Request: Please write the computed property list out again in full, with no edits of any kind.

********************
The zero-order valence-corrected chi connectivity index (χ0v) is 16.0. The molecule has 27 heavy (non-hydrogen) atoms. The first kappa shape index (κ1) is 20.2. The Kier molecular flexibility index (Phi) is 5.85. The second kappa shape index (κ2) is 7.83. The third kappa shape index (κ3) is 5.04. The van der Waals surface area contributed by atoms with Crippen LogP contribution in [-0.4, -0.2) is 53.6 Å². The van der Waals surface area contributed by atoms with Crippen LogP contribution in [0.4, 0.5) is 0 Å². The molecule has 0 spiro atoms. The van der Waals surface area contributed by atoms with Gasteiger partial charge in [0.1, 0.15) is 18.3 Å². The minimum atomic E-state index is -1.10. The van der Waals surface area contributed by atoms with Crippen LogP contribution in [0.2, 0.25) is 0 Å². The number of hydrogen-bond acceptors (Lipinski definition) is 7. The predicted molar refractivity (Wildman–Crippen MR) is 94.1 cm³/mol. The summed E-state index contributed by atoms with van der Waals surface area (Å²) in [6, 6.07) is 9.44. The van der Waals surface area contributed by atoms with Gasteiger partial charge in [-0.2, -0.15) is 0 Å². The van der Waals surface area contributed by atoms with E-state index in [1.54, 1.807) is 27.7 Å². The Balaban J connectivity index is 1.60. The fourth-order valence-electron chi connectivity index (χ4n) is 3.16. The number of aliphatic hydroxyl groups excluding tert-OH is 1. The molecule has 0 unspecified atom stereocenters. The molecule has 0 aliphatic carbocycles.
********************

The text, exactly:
The zero-order valence-corrected chi connectivity index (χ0v) is 16.0. The molecule has 27 heavy (non-hydrogen) atoms. The first kappa shape index (κ1) is 20.2. The Kier molecular flexibility index (Phi) is 5.85. The second kappa shape index (κ2) is 7.83. The third kappa shape index (κ3) is 5.04. The van der Waals surface area contributed by atoms with Crippen LogP contribution in [-0.4, -0.2) is 53.6 Å². The van der Waals surface area contributed by atoms with Crippen LogP contribution in [0.4, 0.5) is 0 Å². The molecule has 0 spiro atoms. The van der Waals surface area contributed by atoms with Gasteiger partial charge in [0.1, 0.15) is 18.3 Å². The minimum atomic E-state index is -1.10. The van der Waals surface area contributed by atoms with Crippen LogP contribution in [0.2, 0.25) is 0 Å². The number of hydrogen-bond acceptors (Lipinski definition) is 7. The predicted molar refractivity (Wildman–Crippen MR) is 94.1 cm³/mol. The summed E-state index contributed by atoms with van der Waals surface area (Å²) in [6, 6.07) is 9.44. The van der Waals surface area contributed by atoms with Gasteiger partial charge in [-0.2, -0.15) is 0 Å². The van der Waals surface area contributed by atoms with E-state index in [1.54, 1.807) is 27.7 Å². The Balaban J connectivity index is 1.60. The fourth-order valence-electron chi connectivity index (χ4n) is 3.16. The number of aliphatic hydroxyl groups excluding tert-OH is 1. The molecule has 0 unspecified atom stereocenters. The molecule has 0 aliphatic carbocycles.